April Jones: Prince William thanks mountain rescuers
The Duke of Cambridge has thanked mountain rescue teams for their efforts in the search for missing mid Wales five-year-old April Jones.
In a letter to Mountain Rescue England and Wales, Prince William praised the "extraordinary professionalism" of rescuers who turned out in Machynlleth.
The prince is an RAF search and rescue helicopter pilot on Anglesey.
The hunt continues for April, who went missing on 1 October. Mark Bridger, 47, is charged with abduction and murder.
End Quote Prince William
I cannot commend you highly enough for your unbelievable perseverance, grit and sheer hard work”
In a letter signed William, the prince wrote: "I am time and again made to feel so proud and so humbled by our rescue teams - the lengths you go in your work, your commitment and dedication to the job, and your extraordinary professionalism.
"This was as evident as ever in the recent search for little April Jones, who was so awfully taken away from her family.
"These high profile cases are just a reminder to us all of what the mountain rescue teams do day in, day out.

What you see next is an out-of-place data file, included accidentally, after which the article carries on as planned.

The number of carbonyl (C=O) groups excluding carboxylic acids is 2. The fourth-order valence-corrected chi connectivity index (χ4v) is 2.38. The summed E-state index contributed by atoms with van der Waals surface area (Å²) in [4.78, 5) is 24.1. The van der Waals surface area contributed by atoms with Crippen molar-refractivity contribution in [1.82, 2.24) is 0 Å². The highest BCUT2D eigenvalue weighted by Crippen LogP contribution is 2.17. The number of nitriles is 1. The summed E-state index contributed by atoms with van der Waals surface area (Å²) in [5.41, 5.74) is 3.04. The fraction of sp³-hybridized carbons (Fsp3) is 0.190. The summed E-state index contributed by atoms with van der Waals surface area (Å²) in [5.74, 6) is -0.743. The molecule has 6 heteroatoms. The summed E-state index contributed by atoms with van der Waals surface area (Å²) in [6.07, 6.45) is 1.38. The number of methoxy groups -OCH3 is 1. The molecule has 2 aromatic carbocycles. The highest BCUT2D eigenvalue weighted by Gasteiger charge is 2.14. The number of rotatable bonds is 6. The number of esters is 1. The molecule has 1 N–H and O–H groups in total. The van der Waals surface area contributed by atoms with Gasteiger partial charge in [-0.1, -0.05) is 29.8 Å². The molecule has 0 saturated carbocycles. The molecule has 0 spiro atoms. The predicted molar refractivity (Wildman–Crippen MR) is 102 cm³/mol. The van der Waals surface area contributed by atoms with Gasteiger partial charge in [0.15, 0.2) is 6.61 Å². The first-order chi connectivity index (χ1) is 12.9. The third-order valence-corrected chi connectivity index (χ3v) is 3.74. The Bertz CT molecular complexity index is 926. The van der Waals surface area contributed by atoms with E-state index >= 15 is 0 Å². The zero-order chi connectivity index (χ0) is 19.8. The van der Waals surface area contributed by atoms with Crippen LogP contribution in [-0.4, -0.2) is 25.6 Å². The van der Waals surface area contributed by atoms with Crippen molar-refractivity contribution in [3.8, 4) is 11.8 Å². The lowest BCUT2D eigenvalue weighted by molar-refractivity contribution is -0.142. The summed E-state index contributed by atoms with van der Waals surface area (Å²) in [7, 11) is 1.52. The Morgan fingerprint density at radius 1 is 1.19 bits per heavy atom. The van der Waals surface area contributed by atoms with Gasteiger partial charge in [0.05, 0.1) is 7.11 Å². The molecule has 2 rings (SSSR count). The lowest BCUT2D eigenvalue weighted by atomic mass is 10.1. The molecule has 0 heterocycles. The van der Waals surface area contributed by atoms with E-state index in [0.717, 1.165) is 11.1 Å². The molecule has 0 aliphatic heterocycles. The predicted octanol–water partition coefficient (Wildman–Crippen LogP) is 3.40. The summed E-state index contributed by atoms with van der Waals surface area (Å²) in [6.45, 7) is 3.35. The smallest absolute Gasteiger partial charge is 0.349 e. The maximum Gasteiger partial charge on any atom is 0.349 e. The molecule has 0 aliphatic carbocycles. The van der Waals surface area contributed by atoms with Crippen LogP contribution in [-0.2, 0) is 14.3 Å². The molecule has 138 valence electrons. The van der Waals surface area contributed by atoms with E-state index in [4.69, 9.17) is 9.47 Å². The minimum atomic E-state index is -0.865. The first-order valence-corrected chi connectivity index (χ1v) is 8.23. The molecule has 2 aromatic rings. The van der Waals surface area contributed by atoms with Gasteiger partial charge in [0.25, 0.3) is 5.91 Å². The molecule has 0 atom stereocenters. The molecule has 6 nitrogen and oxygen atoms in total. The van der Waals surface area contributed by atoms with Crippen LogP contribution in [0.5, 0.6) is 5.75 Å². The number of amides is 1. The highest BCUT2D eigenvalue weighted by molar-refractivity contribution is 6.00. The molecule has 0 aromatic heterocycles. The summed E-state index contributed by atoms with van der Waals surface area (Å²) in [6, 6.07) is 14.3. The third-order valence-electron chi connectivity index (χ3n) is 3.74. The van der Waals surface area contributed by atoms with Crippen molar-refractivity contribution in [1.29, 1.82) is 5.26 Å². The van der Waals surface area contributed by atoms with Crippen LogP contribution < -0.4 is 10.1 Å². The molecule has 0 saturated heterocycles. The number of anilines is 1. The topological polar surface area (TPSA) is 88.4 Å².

"I am sure that the search for April must have been the hardest of its kind.
"I know that you did everything in your power to find her.
"I cannot commend you highly enough for your unbelievable perseverance, grit and sheer hard work - we are all so lucky to have people like you in our communities."
The prince has had a close relationship with mountain rescue teams across Britain, both as a helicopter pilot, and as the royal patron of the Mountain Rescue England and Wales charity.
More than 20 mountain rescue volunteer teams assisted police in the search for April, both from Wales and England.
Dion Jones, one of the call-out co-ordinators with the Aberglaslyn Mountain Rescue Team, said the letter was very much appreciated.
"It's a privilege when someone so important looks at what we do and realises the dedication and commitment involved," he said.
"It was a very difficult situation and I estimated that we put in about 600 man-hours from the Tuesday night until the following Sunday.
"Some of the lads took time off work so they could take part in the search," he added.